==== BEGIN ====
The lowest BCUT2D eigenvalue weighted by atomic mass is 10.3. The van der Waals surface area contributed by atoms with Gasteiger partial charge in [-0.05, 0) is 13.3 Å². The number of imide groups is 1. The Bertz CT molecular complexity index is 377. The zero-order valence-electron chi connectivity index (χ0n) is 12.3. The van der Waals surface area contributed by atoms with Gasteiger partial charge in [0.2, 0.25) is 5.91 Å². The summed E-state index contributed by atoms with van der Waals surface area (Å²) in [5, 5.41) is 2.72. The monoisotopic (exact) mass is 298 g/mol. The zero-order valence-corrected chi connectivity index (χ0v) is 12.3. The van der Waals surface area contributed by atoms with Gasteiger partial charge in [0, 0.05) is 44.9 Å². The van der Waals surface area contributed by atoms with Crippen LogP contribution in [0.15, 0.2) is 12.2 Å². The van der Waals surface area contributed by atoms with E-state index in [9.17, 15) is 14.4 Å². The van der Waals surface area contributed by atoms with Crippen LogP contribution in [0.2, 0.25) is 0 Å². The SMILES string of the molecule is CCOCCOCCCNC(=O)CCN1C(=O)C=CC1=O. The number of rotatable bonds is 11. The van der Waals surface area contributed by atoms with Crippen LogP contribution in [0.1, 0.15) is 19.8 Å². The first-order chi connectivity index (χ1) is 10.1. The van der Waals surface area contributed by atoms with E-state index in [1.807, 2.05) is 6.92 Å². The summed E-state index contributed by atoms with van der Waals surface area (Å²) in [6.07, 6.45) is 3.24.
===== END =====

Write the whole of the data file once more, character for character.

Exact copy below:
The lowest BCUT2D eigenvalue weighted by atomic mass is 10.3. The van der Waals surface area contributed by atoms with Gasteiger partial charge in [-0.05, 0) is 13.3 Å². The number of imide groups is 1. The Bertz CT molecular complexity index is 377. The zero-order valence-electron chi connectivity index (χ0n) is 12.3. The van der Waals surface area contributed by atoms with Gasteiger partial charge in [0.2, 0.25) is 5.91 Å². The summed E-state index contributed by atoms with van der Waals surface area (Å²) in [5, 5.41) is 2.72. The monoisotopic (exact) mass is 298 g/mol. The zero-order valence-corrected chi connectivity index (χ0v) is 12.3. The van der Waals surface area contributed by atoms with Gasteiger partial charge in [0, 0.05) is 44.9 Å². The van der Waals surface area contributed by atoms with Crippen LogP contribution in [0.15, 0.2) is 12.2 Å². The van der Waals surface area contributed by atoms with E-state index in [9.17, 15) is 14.4 Å². The van der Waals surface area contributed by atoms with Crippen LogP contribution in [0.2, 0.25) is 0 Å². The SMILES string of the molecule is CCOCCOCCCNC(=O)CCN1C(=O)C=CC1=O. The number of rotatable bonds is 11. The van der Waals surface area contributed by atoms with Crippen LogP contribution in [0.1, 0.15) is 19.8 Å². The first-order chi connectivity index (χ1) is 10.1. The van der Waals surface area contributed by atoms with E-state index in [1.807, 2.05) is 6.92 Å². The summed E-state index contributed by atoms with van der Waals surface area (Å²) in [6.07, 6.45) is 3.24.